The Vernon Towne Cinema is undergoing some seating upgrades during a pandemic related business hiatus, and residents are invited to pick up a free seat from the 1940s Monday, Dec. 7, 2020. (Brendan Shykora - Morning Star)

The Vernon Towne Cinema is undergoing some seating upgrades during a pandemic related business hiatus, and residents are invited to pick up a free seat from the 1940s Monday, Dec. 7, 2020. (Brendan Shykora - Morning Star)

Upgrades to Vernon Towne Cinema prompt giveaway of chairs from the 1940s

The Towne is using pandemic down-time to upgrade seating, and locals can come claim a piece of Vernon history

Folks were invited to grab a seat at the Vernon Towne Cinema Saturday.

As in, literally grab and bring home a piece of 1940s Vernon history.

The historic theatre in downtown Vernon is undergoing some seating upgrades, taking advantage of a more than two week pause in business due to COVID-19 restrictions set out by the provincial health officer.

Owner Gerry Sellars had some helping hands in the theatre Dec. 5. While he and volunteers from Okanagan Screen Arts tore out the old seats, residents were invited to stop by and claim one free of charge.

“These seats were probably manufactured around 1940, and then in the next session we’ll take out our seats that I put in that were from the 70s, and once those are gone we’ll put in all brand new seats,” Sellars said.

“For folks in Vernon who want 1940s style seats for their home theatre, maybe their deck, their ski lodge, they’re here and they’re absolutely free.”

Back when the red upholstered seats were first installed, theatre-goers would have used them to watch news reels showing the latest events from the Second World War.

“You’d see news reels, probably a cartoon or two, and then it would be the main feature,” Sellars said.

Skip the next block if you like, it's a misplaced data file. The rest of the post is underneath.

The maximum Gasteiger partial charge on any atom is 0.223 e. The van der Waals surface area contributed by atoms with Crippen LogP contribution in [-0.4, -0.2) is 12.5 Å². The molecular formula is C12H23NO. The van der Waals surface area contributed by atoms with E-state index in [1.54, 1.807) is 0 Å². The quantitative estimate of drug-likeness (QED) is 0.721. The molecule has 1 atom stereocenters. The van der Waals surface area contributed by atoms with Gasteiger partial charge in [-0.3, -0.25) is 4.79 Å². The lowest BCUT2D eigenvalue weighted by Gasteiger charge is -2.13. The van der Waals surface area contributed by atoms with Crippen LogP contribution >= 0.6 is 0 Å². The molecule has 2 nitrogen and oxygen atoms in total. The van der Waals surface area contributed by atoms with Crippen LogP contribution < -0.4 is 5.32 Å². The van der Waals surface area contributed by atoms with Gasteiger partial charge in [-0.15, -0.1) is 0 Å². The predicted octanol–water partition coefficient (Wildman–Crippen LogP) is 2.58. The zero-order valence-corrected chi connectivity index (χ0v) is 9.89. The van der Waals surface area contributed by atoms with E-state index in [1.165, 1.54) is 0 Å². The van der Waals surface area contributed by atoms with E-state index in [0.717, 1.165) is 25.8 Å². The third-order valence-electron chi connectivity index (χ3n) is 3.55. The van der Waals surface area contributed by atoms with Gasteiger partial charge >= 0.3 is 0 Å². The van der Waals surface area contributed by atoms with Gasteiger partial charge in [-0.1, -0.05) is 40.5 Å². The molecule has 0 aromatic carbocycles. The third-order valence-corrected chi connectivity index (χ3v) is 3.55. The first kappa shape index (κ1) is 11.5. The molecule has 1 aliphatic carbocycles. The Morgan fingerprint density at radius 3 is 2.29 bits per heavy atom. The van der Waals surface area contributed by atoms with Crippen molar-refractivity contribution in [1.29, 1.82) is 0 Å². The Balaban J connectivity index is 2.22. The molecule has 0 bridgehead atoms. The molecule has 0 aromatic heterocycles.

The Towne Theatre originally opened up as the National Ballroom in the late 1920s, the annex of the nearby National Hotel. As Sellars explains, the Ballroom was connected to the hotel via underground tunnels that still exist in the downtown, which caterers would access to bring meals from the hotel kitchen to the auditorium.

Scott John of Okanagan Screen Arts, a non-profit dedicated to supporting the Towne Cinema, was among the volunteers helping with the renovations Saturday afternoon. Originally from the coast, John said locals might not know just how rare old cinemas like the Towne are becoming.

“It’s the same kind of thing we saw disappear everywhere in the Lower Mainland,” he said of the Towne. “They all disappeared and turned into condos and Penticton and Kelowna lost their big downtown theatres.”

Okanagan Screen Arts has been hosting weekly events at the theatre since 2016. Monday Night at the Arts is on hold for the time being due to the pandemic, but John said the group of volunteers is happy to help the Towne Cinema by any means.

“We’re happy to do everything we can to keep this one going,” he said. “As a community hub and a cultural centre we think it’s a great anchor for downtown.”

Those who missed out on a seat Saturday will have a second opportunity; there are plenty more chairs to take out — some from the 1940s and others from the 1970s — and folks are invited to pick one up again on Monday, Dec. 7.

Monday is also the day Provincial Health Officer Dr. Bonnie Henry will announce an update to the current province-wide COVID-19 restrictions, and Sellars is hoping that announcement will bear good news for theatres across B.C.

“Hopefully we’ll open on the 8th, but this gives us a window of opportunity to replace old seats,” he said.

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Brendan Shykora
Reporter, Vernon Morning Star
Email me at Brendan.Shykora@vernonmorningstar.com
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